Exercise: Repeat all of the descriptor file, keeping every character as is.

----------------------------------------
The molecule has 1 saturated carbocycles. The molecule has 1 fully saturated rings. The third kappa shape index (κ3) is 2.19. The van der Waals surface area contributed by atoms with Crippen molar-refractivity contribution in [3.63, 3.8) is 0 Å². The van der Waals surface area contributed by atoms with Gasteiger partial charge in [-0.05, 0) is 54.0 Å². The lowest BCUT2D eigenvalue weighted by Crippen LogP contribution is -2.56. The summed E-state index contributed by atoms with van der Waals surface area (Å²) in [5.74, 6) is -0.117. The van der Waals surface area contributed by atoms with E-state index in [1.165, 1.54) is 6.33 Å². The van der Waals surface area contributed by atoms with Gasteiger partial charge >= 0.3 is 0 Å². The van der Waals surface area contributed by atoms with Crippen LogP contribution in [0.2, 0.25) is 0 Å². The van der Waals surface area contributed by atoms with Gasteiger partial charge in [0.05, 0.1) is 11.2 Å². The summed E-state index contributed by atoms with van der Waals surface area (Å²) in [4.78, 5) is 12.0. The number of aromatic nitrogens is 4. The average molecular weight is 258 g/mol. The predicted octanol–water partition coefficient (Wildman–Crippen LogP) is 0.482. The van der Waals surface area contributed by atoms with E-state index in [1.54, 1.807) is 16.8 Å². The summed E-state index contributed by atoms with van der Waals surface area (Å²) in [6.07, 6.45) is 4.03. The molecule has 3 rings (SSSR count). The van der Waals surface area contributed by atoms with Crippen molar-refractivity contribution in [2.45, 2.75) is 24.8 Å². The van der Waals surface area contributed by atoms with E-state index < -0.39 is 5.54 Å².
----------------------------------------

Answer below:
The molecule has 1 saturated carbocycles. The molecule has 1 fully saturated rings. The third kappa shape index (κ3) is 2.19. The van der Waals surface area contributed by atoms with Crippen molar-refractivity contribution in [3.63, 3.8) is 0 Å². The van der Waals surface area contributed by atoms with Gasteiger partial charge in [-0.05, 0) is 54.0 Å². The lowest BCUT2D eigenvalue weighted by Crippen LogP contribution is -2.56. The summed E-state index contributed by atoms with van der Waals surface area (Å²) in [5.74, 6) is -0.117. The van der Waals surface area contributed by atoms with E-state index in [1.165, 1.54) is 6.33 Å². The van der Waals surface area contributed by atoms with Gasteiger partial charge >= 0.3 is 0 Å². The van der Waals surface area contributed by atoms with Crippen LogP contribution in [0.2, 0.25) is 0 Å². The van der Waals surface area contributed by atoms with Gasteiger partial charge in [0.05, 0.1) is 11.2 Å². The summed E-state index contributed by atoms with van der Waals surface area (Å²) in [4.78, 5) is 12.0. The number of aromatic nitrogens is 4. The average molecular weight is 258 g/mol. The predicted octanol–water partition coefficient (Wildman–Crippen LogP) is 0.482. The van der Waals surface area contributed by atoms with E-state index in [1.54, 1.807) is 16.8 Å². The summed E-state index contributed by atoms with van der Waals surface area (Å²) in [6.07, 6.45) is 4.03. The molecule has 3 rings (SSSR count). The van der Waals surface area contributed by atoms with Crippen molar-refractivity contribution in [2.45, 2.75) is 24.8 Å². The van der Waals surface area contributed by atoms with E-state index < -0.39 is 5.54 Å².